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Most Americans agree that social media is driving disinformation. Lies on social media can impact behavior and change the political beliefs of its user base. But there is no consensus about how government should respond.

Some believe that the government should step in and regulate social media–and by extension the big tech companies–and force them to remove disinformation from their platforms. Others believe that regulating social media won’t do much, and that disinformation will always find a way to reach a receptive audience.

If governments really did push social media companies to censor clear disinformation, would it have a political impact? 

Luckily, there are some instances of social media disinformation bans that we can look at. YouTube banned vaccine misinformation on its platform, and Twitter famously banned President Trump for his role in the January 6th insurrection and spreading political violence. Research has found that election misinformation dropped by 73 percent after Trump was banned from Twitter.

There is also evidence that fewer election misinformation videos were shared on other sites after YouTube cracked down on the practice in December of 2020. It is clear that these bans can be effective at dramatically reducing the amount of disinformation that is shared and consumed by users. But why don’t social media platforms opt to ban disinformation campaigns outright? It comes down to engagement.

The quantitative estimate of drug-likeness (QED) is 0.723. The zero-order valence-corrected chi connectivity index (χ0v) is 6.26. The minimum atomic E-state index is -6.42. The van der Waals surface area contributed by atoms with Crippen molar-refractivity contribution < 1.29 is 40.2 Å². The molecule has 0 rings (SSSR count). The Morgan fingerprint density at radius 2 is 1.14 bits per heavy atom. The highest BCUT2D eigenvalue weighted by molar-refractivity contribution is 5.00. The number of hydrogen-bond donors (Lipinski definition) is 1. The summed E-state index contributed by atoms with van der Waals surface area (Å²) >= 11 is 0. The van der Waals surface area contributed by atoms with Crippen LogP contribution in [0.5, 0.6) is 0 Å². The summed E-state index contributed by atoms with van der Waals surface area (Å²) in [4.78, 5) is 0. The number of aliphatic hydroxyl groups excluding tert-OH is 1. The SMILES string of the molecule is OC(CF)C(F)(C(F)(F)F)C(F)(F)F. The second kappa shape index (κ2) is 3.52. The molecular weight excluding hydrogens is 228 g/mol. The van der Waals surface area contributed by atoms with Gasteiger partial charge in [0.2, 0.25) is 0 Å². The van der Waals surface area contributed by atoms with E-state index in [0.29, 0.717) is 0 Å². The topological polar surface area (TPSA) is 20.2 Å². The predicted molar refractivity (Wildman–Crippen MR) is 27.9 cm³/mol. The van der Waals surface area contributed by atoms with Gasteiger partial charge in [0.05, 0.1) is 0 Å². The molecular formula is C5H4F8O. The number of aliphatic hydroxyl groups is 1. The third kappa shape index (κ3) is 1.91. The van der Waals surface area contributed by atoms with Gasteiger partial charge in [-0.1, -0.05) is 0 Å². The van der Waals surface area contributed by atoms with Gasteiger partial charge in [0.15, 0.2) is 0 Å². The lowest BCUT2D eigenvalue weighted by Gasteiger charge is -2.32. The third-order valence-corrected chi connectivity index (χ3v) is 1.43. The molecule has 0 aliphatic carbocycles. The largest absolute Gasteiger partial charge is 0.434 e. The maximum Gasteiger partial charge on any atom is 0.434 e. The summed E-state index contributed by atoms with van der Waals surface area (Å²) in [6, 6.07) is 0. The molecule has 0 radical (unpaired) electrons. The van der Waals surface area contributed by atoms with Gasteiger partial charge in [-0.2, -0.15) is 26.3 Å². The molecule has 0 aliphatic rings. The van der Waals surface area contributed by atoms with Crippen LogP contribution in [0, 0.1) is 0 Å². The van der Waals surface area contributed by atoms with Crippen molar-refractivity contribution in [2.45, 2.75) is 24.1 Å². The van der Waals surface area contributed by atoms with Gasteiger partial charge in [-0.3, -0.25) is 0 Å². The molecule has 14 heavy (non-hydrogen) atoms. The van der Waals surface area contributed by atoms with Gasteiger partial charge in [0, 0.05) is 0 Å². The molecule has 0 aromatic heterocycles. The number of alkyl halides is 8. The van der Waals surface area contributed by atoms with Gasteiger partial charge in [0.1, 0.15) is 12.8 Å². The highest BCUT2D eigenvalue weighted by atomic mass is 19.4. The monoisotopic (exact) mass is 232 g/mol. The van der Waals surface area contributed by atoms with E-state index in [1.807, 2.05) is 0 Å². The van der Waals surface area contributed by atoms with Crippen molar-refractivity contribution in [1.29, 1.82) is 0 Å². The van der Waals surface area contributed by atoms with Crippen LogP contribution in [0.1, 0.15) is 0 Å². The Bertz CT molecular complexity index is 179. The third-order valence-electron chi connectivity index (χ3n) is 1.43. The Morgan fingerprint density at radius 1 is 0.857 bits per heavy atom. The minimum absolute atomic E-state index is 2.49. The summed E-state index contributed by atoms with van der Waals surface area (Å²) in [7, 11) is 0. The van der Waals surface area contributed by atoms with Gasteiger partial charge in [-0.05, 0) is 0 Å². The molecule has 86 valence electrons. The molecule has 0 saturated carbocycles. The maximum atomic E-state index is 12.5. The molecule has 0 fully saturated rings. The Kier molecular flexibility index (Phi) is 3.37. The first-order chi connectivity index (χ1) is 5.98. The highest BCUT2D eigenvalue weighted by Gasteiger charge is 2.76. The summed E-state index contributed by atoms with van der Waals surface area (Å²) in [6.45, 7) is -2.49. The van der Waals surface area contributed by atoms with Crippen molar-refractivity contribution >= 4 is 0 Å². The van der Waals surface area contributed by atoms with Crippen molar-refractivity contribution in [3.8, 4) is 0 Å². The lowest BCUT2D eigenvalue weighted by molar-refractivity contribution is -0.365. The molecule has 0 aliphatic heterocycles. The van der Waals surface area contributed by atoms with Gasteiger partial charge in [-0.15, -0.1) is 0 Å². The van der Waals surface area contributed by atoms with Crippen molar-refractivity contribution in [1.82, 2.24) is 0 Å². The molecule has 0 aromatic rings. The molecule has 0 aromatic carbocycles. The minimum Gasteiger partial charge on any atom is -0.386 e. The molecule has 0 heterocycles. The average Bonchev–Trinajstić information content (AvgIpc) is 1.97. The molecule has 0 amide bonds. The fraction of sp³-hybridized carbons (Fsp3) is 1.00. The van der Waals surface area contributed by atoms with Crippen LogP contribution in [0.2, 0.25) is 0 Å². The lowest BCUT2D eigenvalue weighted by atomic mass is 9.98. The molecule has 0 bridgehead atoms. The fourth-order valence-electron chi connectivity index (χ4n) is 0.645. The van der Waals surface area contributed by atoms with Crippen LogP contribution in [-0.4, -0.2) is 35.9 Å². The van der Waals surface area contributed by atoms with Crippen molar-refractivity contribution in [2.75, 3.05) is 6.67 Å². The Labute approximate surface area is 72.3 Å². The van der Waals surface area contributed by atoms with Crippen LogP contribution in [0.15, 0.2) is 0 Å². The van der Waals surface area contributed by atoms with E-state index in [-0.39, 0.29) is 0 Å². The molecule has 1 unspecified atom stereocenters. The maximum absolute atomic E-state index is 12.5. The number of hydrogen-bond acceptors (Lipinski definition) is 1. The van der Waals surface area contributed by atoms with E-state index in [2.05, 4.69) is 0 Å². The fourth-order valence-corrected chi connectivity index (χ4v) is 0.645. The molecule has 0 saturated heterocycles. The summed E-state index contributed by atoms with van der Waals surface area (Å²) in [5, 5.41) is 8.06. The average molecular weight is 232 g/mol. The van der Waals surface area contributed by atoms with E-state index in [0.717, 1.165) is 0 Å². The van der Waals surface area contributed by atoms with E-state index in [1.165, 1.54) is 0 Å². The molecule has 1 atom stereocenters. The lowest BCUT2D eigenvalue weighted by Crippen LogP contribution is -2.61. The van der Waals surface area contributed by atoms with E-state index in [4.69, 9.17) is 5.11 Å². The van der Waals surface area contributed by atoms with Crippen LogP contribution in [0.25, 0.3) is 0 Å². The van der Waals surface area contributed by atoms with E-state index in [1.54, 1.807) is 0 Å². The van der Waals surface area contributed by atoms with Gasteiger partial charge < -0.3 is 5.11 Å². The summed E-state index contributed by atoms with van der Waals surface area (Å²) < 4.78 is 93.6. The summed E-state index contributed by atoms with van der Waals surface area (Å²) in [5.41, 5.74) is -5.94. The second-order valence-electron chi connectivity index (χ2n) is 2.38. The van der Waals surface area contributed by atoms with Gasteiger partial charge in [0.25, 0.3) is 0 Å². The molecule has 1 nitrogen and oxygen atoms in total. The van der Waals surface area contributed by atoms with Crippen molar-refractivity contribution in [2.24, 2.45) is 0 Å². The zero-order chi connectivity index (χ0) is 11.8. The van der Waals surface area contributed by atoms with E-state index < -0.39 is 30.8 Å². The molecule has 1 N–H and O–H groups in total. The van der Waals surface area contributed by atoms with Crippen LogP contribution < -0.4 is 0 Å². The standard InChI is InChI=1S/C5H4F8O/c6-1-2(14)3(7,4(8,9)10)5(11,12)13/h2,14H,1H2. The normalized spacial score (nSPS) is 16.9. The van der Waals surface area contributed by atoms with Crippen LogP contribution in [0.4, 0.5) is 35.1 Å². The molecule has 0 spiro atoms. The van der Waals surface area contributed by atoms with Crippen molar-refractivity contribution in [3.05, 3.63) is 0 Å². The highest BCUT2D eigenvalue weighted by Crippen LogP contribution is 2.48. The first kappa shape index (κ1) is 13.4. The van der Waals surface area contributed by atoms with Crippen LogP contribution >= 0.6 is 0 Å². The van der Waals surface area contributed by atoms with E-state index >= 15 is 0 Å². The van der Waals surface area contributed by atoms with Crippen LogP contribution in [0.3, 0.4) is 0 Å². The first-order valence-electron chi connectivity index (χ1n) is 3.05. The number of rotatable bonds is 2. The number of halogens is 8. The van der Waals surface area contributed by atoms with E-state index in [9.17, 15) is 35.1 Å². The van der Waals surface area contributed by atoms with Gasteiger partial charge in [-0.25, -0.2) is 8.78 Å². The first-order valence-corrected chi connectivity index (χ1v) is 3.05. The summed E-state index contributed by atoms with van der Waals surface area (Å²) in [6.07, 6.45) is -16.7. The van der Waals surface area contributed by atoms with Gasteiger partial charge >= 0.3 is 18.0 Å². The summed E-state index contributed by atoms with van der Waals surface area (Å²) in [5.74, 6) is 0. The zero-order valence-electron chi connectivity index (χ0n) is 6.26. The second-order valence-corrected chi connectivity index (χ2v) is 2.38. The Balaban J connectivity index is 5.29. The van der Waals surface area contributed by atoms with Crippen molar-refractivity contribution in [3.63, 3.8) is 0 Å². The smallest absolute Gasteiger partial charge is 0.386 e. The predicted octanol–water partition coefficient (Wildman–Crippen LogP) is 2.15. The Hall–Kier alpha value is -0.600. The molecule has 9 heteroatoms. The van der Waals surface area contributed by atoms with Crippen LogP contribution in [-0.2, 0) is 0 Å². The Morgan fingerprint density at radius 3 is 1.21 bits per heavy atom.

Disinformation is one of the most engaging forms of content.

Social media companies are designed to push its users to engage with each other. And disinformation is one of the most engaging forms of content out there. Social media companies make money through advertisers who pay for placement based on a platform’s engagement metrics and number of active users.

These platforms are thus incentivized to ignore disinformation and allow it to slide–even if it is harmful–in order to increase their engagement numbers. We would expect social media sites to pursue only the most narrow versions of bans on certain types of content. Going too wide could cost them engagement, users, and revenue. 

The most effective way to fight disinformation on social media is likely to push for government intervention into the market. Leaving disinformation up to the social media companies themselves will probably yield an extremely narrow content ban.

But there are also risks to government action. Democrats and Republicans likely have very different ideas of what “disinformation campaigns” look and sound like. Democrats may be talking about accounts pushing lies about the Covid-19 vaccine, while Republicans might consider anti-voter suppression groups or critical race theory advocates to be pushing disinformation. These kinds of disagreements over what disinformation is, and how to fight against it, make it that much less likely that Congress will make a major play to regulate social media companies in the near future. 

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Marcus Johnson

Marcus Johnson is a political commentator and a political science Ph.D. candidate at American University. His primary research focus is the impact of political institutions on the racial wealth gap.